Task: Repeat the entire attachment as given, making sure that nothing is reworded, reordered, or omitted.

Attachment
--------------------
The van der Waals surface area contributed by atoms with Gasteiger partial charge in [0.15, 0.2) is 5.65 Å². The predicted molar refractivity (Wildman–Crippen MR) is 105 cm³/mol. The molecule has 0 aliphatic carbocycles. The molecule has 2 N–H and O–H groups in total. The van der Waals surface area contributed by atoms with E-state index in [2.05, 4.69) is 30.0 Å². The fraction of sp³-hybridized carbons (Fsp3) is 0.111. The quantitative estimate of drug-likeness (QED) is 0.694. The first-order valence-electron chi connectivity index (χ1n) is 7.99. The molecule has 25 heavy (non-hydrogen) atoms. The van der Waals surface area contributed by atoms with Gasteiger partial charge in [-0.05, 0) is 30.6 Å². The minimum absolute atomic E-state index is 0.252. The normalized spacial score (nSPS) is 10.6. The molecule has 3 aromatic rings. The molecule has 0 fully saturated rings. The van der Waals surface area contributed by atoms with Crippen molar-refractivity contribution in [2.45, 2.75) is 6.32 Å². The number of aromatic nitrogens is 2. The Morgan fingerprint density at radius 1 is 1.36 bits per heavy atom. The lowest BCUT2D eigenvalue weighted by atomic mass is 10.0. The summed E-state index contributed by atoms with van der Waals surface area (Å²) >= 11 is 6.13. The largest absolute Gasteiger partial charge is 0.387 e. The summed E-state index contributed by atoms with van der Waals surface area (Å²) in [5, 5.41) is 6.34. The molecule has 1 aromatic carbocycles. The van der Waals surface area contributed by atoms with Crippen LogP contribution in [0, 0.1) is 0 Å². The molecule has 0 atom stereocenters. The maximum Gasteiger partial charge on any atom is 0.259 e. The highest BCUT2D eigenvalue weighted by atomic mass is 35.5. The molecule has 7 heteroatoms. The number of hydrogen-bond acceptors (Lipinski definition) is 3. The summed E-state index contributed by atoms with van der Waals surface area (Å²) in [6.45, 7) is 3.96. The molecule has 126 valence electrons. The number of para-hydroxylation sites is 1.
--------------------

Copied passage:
The van der Waals surface area contributed by atoms with Gasteiger partial charge in [0.15, 0.2) is 5.65 Å². The predicted molar refractivity (Wildman–Crippen MR) is 105 cm³/mol. The molecule has 0 aliphatic carbocycles. The molecule has 2 N–H and O–H groups in total. The van der Waals surface area contributed by atoms with E-state index in [2.05, 4.69) is 30.0 Å². The fraction of sp³-hybridized carbons (Fsp3) is 0.111. The quantitative estimate of drug-likeness (QED) is 0.694. The first-order valence-electron chi connectivity index (χ1n) is 7.99. The molecule has 25 heavy (non-hydrogen) atoms. The van der Waals surface area contributed by atoms with Gasteiger partial charge in [-0.05, 0) is 30.6 Å². The minimum absolute atomic E-state index is 0.252. The normalized spacial score (nSPS) is 10.6. The molecule has 3 aromatic rings. The molecule has 0 fully saturated rings. The van der Waals surface area contributed by atoms with Crippen molar-refractivity contribution in [2.45, 2.75) is 6.32 Å². The number of aromatic nitrogens is 2. The Morgan fingerprint density at radius 1 is 1.36 bits per heavy atom. The lowest BCUT2D eigenvalue weighted by atomic mass is 10.0. The summed E-state index contributed by atoms with van der Waals surface area (Å²) >= 11 is 6.13. The largest absolute Gasteiger partial charge is 0.387 e. The summed E-state index contributed by atoms with van der Waals surface area (Å²) in [5, 5.41) is 6.34. The molecule has 1 aromatic carbocycles. The van der Waals surface area contributed by atoms with Crippen LogP contribution in [0, 0.1) is 0 Å². The molecule has 0 atom stereocenters. The maximum Gasteiger partial charge on any atom is 0.259 e. The highest BCUT2D eigenvalue weighted by atomic mass is 35.5. The molecule has 7 heteroatoms. The number of hydrogen-bond acceptors (Lipinski definition) is 3. The summed E-state index contributed by atoms with van der Waals surface area (Å²) in [6.45, 7) is 3.96. The molecule has 126 valence electrons. The number of para-hydroxylation sites is 1.